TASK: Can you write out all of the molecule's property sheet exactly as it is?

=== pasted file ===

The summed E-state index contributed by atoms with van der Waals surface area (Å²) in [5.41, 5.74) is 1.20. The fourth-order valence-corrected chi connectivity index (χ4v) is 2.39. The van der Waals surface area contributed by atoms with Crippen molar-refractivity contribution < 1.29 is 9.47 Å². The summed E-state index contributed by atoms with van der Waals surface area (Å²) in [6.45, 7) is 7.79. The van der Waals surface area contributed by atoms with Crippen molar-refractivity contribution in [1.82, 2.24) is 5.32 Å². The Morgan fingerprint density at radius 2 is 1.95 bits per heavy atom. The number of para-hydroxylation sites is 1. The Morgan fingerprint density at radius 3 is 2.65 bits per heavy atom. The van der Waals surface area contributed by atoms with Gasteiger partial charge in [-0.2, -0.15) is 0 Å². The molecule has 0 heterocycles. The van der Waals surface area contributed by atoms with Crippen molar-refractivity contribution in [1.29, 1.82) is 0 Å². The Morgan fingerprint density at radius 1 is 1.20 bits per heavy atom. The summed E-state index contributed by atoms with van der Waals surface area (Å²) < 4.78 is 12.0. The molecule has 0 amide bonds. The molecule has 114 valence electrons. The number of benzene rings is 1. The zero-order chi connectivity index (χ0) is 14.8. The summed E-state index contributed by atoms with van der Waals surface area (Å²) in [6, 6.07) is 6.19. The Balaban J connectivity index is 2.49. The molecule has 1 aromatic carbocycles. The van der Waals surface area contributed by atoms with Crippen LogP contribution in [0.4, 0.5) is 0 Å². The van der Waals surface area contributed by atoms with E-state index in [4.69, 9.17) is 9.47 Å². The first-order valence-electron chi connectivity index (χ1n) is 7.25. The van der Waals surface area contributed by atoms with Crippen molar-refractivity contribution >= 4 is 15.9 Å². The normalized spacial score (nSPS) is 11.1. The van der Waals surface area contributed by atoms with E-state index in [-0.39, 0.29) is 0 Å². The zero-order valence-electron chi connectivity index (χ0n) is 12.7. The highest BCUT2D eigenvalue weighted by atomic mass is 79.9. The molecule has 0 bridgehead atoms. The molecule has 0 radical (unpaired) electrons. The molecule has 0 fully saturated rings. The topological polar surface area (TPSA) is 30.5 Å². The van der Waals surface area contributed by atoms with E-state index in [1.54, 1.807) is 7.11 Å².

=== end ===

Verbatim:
The summed E-state index contributed by atoms with van der Waals surface area (Å²) in [5.41, 5.74) is 1.20. The fourth-order valence-corrected chi connectivity index (χ4v) is 2.39. The van der Waals surface area contributed by atoms with Crippen molar-refractivity contribution < 1.29 is 9.47 Å². The summed E-state index contributed by atoms with van der Waals surface area (Å²) in [6.45, 7) is 7.79. The van der Waals surface area contributed by atoms with Crippen molar-refractivity contribution in [1.82, 2.24) is 5.32 Å². The Morgan fingerprint density at radius 2 is 1.95 bits per heavy atom. The number of para-hydroxylation sites is 1. The Morgan fingerprint density at radius 3 is 2.65 bits per heavy atom. The van der Waals surface area contributed by atoms with Gasteiger partial charge in [-0.2, -0.15) is 0 Å². The molecule has 0 heterocycles. The van der Waals surface area contributed by atoms with Crippen molar-refractivity contribution in [1.29, 1.82) is 0 Å². The Morgan fingerprint density at radius 1 is 1.20 bits per heavy atom. The summed E-state index contributed by atoms with van der Waals surface area (Å²) < 4.78 is 12.0. The molecule has 0 amide bonds. The molecule has 114 valence electrons. The number of benzene rings is 1. The zero-order chi connectivity index (χ0) is 14.8. The summed E-state index contributed by atoms with van der Waals surface area (Å²) in [6, 6.07) is 6.19. The Balaban J connectivity index is 2.49. The molecule has 1 aromatic carbocycles. The van der Waals surface area contributed by atoms with Crippen LogP contribution in [0.4, 0.5) is 0 Å². The van der Waals surface area contributed by atoms with E-state index in [4.69, 9.17) is 9.47 Å². The first-order valence-electron chi connectivity index (χ1n) is 7.25. The van der Waals surface area contributed by atoms with Crippen molar-refractivity contribution >= 4 is 15.9 Å². The normalized spacial score (nSPS) is 11.1. The van der Waals surface area contributed by atoms with E-state index in [-0.39, 0.29) is 0 Å². The zero-order valence-electron chi connectivity index (χ0n) is 12.7. The highest BCUT2D eigenvalue weighted by atomic mass is 79.9. The molecule has 0 bridgehead atoms. The molecule has 0 radical (unpaired) electrons. The molecule has 0 fully saturated rings. The topological polar surface area (TPSA) is 30.5 Å². The van der Waals surface area contributed by atoms with E-state index in [1.54, 1.807) is 7.11 Å².